Residential property tax rollercoaster

Jacob Gilkes

Continuing the trend of making changes to the taxation of residential property in recent Budgets the Chancellor today announced three residential property tax changes:

• Limiting the deduction of finance cost in respect of residential property by individual landlords
• Introducing an additional inheritance tax nil-rate band for residential property
• Extending inheritance tax for non-doms to shares in foreign companies which hold UK residential property.

Deduction of finance cost

Individuals are currently entitled to a tax deduction in respect of any interest and other fees paid in respect of loans used to acquire residential property to let to tenants.  From 6 April 2017 individual landlords who are higher rate (or additional rate) taxpayers will no longer be entitled to deduct the full amount of such interest and fees.

Between 2017 and 2020 an increasing proportion of the interest and fees will only be deductible at the basic rate of tax (20%) and from April 2020 the whole deduction will be at the basic rate of tax as shown below:

  • Tax year 2017-18: 75% fully deductible,  25% limited to basic rate deduction
  • Tax year 2018-19: 50% fully deductible, 50% limited to basic rate deduction
  • Tax year 2019-20: 25% fully deductible, 75% limited to basic rate deduction
  • Tax year 2020-21: 0% fully deductible, 100% limited to basic rate deduction

On the basis that many landlords will use a large proportion of the rental income they receive to pay interest on the mortgage used to acquire the property, this will give rise to significantly higher income tax liabilities.  The Government’s impact notice predicts the measure will generate over £600m of additional tax once it fully takes effect in 2020.

There will be no restriction on the deductibility of finance costs for companies holding residential property as an investment and so when combined with the reductions in the corporation tax rate from April 2020 this change may encourage individuals to hold residential property through a company and then seek to extract the proceeds in a tax efficient manner.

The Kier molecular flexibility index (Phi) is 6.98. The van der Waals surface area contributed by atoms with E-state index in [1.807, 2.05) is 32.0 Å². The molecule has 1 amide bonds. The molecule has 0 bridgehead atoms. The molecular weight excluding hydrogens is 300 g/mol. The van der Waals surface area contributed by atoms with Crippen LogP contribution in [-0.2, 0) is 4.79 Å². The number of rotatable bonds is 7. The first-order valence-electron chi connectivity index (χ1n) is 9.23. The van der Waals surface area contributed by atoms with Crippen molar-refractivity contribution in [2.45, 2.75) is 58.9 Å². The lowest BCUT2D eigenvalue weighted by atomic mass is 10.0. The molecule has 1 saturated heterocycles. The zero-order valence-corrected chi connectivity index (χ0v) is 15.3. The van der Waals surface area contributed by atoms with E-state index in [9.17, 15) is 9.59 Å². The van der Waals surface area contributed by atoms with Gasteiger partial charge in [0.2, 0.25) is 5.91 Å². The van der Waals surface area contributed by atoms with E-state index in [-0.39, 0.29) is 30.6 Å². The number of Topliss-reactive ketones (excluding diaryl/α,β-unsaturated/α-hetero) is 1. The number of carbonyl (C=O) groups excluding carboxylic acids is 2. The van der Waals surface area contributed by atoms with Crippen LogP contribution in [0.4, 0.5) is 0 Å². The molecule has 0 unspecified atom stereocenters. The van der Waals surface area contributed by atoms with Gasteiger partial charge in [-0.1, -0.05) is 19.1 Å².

Nil-rate band for residential property

As widely publicised prior to the Budget the Government will introduce a £175k additional nil-rate band where a person leaves their main residence to one or more of their direct descendants (broadly, their children, grandchildren and great-grandchildren).  The additional nil-rate band will apply in tandem with the existing £325k nil-rate band and so from 2020 will allow a person to leave a property worth £500k (or a property worth at least £175k and other assets) to their children free of inheritance tax.

In the same way as the existing nil-rate band, any additional nil-rate band which is not used will pass to a person’s spouse or civil partner.  Accordingly, a married couple or civil partners will be able to leave a £1m house to their children without attracting inheritance tax.

The additional nil-rate band will be phased in over time starting at £100k from April 2017 and increasing each tax year to £175k for the tax year commencing April 2020.  However, where a person’s estate is worth more than £2m the additional nil-rate band will be reduced by £1 for every £2 that the estate’s value exceeds £2m.  Accordingly, where a person’s estate is worth more than £2.35m they will not benefit from the additional nil-rate band.

Both the amount of the additional nil-rate band and the £2m threshold will increase in line with CPI from April 2021.

Where a person has more than one residence the nil-rate band will only apply to one of the properties; their personal representatives will be entitled to select which residence should benefit from the additional nil-rate band.

The introduction of the additional nil-rate band could discourage people from downsizing and would also discriminate against those who are forced to sell their property in their later years in order to release money to fund their care.  The Government plans to introduce rules when the draft legislation is published which preserve the additional nil-rate band for those who have downsized or sold on or after 8 July 2015.

Inheritance tax on shares in foreign companies holding UK residential property

Currently, non-doms do not pay inheritance tax on non-UK assets. Non-doms therefore commonly hold UK residential property through non-UK companies so that no inheritance tax will arise in respect of the value of the property.  As discussed in further detail in our blog on the changes to the non-dom regime the Government intends to bring UK residential property owned by non-doms through indirect structures such as companies within the scope of UK inheritance tax.  A consultation document will be published in the autumn and it is intended that the changes will take effect from April 2017.

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